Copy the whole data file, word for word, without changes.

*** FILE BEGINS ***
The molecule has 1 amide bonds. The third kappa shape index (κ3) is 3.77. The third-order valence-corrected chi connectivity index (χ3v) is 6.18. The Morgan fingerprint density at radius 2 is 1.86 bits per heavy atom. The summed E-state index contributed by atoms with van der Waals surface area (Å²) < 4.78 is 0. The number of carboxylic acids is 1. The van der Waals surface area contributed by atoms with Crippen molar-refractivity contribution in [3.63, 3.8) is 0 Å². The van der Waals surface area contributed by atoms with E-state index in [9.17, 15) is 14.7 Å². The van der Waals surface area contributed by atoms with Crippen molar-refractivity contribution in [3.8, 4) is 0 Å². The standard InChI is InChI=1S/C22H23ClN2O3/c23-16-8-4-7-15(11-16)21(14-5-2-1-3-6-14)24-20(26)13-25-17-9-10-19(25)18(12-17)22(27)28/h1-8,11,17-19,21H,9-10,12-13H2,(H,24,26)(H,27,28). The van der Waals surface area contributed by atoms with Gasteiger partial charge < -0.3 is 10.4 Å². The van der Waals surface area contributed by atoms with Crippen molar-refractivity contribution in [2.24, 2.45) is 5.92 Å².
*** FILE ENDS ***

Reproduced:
The molecule has 1 amide bonds. The third kappa shape index (κ3) is 3.77. The third-order valence-corrected chi connectivity index (χ3v) is 6.18. The Morgan fingerprint density at radius 2 is 1.86 bits per heavy atom. The summed E-state index contributed by atoms with van der Waals surface area (Å²) < 4.78 is 0. The number of carboxylic acids is 1. The van der Waals surface area contributed by atoms with Crippen molar-refractivity contribution in [3.63, 3.8) is 0 Å². The van der Waals surface area contributed by atoms with E-state index in [9.17, 15) is 14.7 Å². The van der Waals surface area contributed by atoms with Crippen molar-refractivity contribution in [3.8, 4) is 0 Å². The standard InChI is InChI=1S/C22H23ClN2O3/c23-16-8-4-7-15(11-16)21(14-5-2-1-3-6-14)24-20(26)13-25-17-9-10-19(25)18(12-17)22(27)28/h1-8,11,17-19,21H,9-10,12-13H2,(H,24,26)(H,27,28). The van der Waals surface area contributed by atoms with Gasteiger partial charge < -0.3 is 10.4 Å². The van der Waals surface area contributed by atoms with Crippen molar-refractivity contribution in [2.24, 2.45) is 5.92 Å².